Exploring Amersfoort, a Charming City in the Netherlands
Originally published on Saturday, June 17, 2023
When I went to the Netherlands, Amersfoort caught my eye as a charming town. I was looking for more places that were a bit smaller – but not too small – and still retained historic charm, so the city’s old town attracted me. Amersfoort isn’t on a typical itinerary of the Netherlands but seeing that many places looked a lot more modern, I decided to give it a go. It was actually one of my favourite parts of my trip!
A Short History of Amersfoort
The town of Amersfoort started as an area for overseeing farmland, but blossomed into a city and was designated in 1259. Because of trade in tobacco and textiles, the city grew and had to built onto many times. A lot of the current construction in the historical center is from the 15th century, which was when the town was at its peak. Today it is a very charming city with lots of remnants of this era remaining.
You may also notice that there was an Amersfoort Concentration Camp, which is not in the city itself but nearby. Though the camp no longer exists there is a museum dedicated to it.
Things to Do in Amersfoort
When you get off the train station, you may be confused as to why you came there. It looks like a modern run-of-the-mill city. You’ll have to walk about 10-15 minutes to the east to get to the old town center.
The town is quite small and there are not a lot of tourist attractions in Amersfoort. So the main thing to “do” is spend time exploring this lovely place.
One of the most popular sites is the Koppelpoort, which is a remaining part of the city’s gate that was completed in the early 15th century. It’s both a land gate but also a water gate, with the canal running through, and it’s absolutely lovely. Nearby is the Flehite Museum which is dedicated to the town’s history. It’s also built in a collection of stunning 16th century homes.
There is another gate at Kamperbinnenpoort and some remains of city walls at Plantsoen Oost – just sitting there, reminding you of the town’s great age and all the things it’s seen.
Just a scenic walk away is the Onze Lieve Vrouwetoren (Our Lady’s Tower), which dates to the mid-1400s. It was originally a church tower but the church attached to it was destroyed and the tower remained. For a handful of euros you can go up for views of the city. The town’s main church, St. George’s Church, is remaining and dates to 1534.
In front of the tower is a lovely square. I happened to go there during one of the market days, and you can see an updated schedule of Amersfoort’s many markets here. There was also a market at the nearby Hof Square.
If you’re into modern art, you can also visit the Mondriaan House which is where Piet Mondriaan was born. Perhaps you’ve heard of him, but if you haven’t you’ll easy recognise his art as it’s some of the most famous.
Amersfoort’s old town is not that big so you’ll easily find that the main shopping street is Langestraat, and the less busy Krommestraat. I enjoyed walking by and seeing the many shops and places to eat, though the shops weren’t as pretty as they are in Haarlem or Antwerp. If they were then, ooooh, how perfect Amersfoort would be! But instead, I enjoyed ducking into the side streets more when I was wandering around.
I really liked walking around the picturesque Murrhuizen, which means “wall-houses” because that’s where the city walls were originally in the 14th century. For places as small as Amersfoort old town, I like to grab a map and mark off the streets I’ve been on so I can cover them all. The old town area is easy to see because it’s outlined by the canals and is quite rounded. The original section of the town is even heart-shaped. ♥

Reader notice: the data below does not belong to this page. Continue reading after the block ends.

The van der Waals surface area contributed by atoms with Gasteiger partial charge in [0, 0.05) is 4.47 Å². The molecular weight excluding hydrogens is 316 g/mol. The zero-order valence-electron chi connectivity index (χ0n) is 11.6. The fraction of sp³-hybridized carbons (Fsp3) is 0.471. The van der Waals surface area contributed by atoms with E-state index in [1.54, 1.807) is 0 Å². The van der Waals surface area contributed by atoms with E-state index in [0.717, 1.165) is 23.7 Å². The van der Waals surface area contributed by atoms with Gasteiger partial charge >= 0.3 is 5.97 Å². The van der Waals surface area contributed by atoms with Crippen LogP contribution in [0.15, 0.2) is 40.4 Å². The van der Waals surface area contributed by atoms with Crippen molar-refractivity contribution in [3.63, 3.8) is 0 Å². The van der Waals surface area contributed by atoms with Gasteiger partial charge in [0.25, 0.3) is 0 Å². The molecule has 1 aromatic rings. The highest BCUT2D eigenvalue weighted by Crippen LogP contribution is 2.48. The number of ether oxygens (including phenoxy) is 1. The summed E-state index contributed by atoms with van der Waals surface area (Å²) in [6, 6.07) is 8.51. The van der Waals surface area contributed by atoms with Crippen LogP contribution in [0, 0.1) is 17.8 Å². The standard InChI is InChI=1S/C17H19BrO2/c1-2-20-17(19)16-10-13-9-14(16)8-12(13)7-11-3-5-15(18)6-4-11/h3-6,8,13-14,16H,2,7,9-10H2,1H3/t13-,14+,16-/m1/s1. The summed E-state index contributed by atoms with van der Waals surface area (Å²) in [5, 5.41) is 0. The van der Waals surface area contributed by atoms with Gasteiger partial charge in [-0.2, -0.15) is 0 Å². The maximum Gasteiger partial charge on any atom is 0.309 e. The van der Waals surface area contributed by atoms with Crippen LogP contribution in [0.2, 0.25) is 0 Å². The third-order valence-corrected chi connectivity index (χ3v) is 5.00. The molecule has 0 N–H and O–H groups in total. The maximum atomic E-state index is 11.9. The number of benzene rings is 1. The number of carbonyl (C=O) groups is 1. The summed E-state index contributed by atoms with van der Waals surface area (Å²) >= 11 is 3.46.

A lot of the town didn’t survive time but I liked exploring and seeing the places that did. Medieval Dutch architecture is absolutely stunning and I fell in love with all the old buildings that are still standing next to the picturesque canals. I was beside myself when I saw a bistro called In den Grooten Slock, which just had its 500th birthday. The exterior is my idea of a dream home.
I keep alternating between calling Amersfoort a “town” and a “city.” It definitely feels a lot smaller than it is. I was stunned to learn it’s one of the Netherlands’ most populous cities! In the old town, it certainly doesn’t feel that way at all. There are some main streets with lots of cute stores and restaurants, but most of it feels sleepy. The old town section is a small part of modern-day Amersfoort, too, so people tend to flock to the old town for days out but may not actually live there. It’s really quite nice: peaceful, but not boring.
It’s hidden behind the umbrellas but I fell head over heels in love with the building on the right!
It dates to 1522 and I’m absolutely in love with the windows and the slope of the architecture.
It’s not a cafe and bistro.
Amersfoort may not be on your list of places to visit in the Netherlands, but it certainly should be – especially if you have the time. If you’re like me and gravitate towards cute old towns then I definitely recommend spending a half-day in Amersfoort. It is quite small and doesn’t need much more time. It’s also very accessible because it has its own train station. As I mentioned before, you’ll need to walk several minutes to get from the station to the old town (or take a bus or bike, of course).
I hope this guide helped you learn what to expect from a trip to Amersfoort, and that you do get to trek out to this lovely place on your visit to the Netherlands.
Tags: amersfoort, europe, the netherlands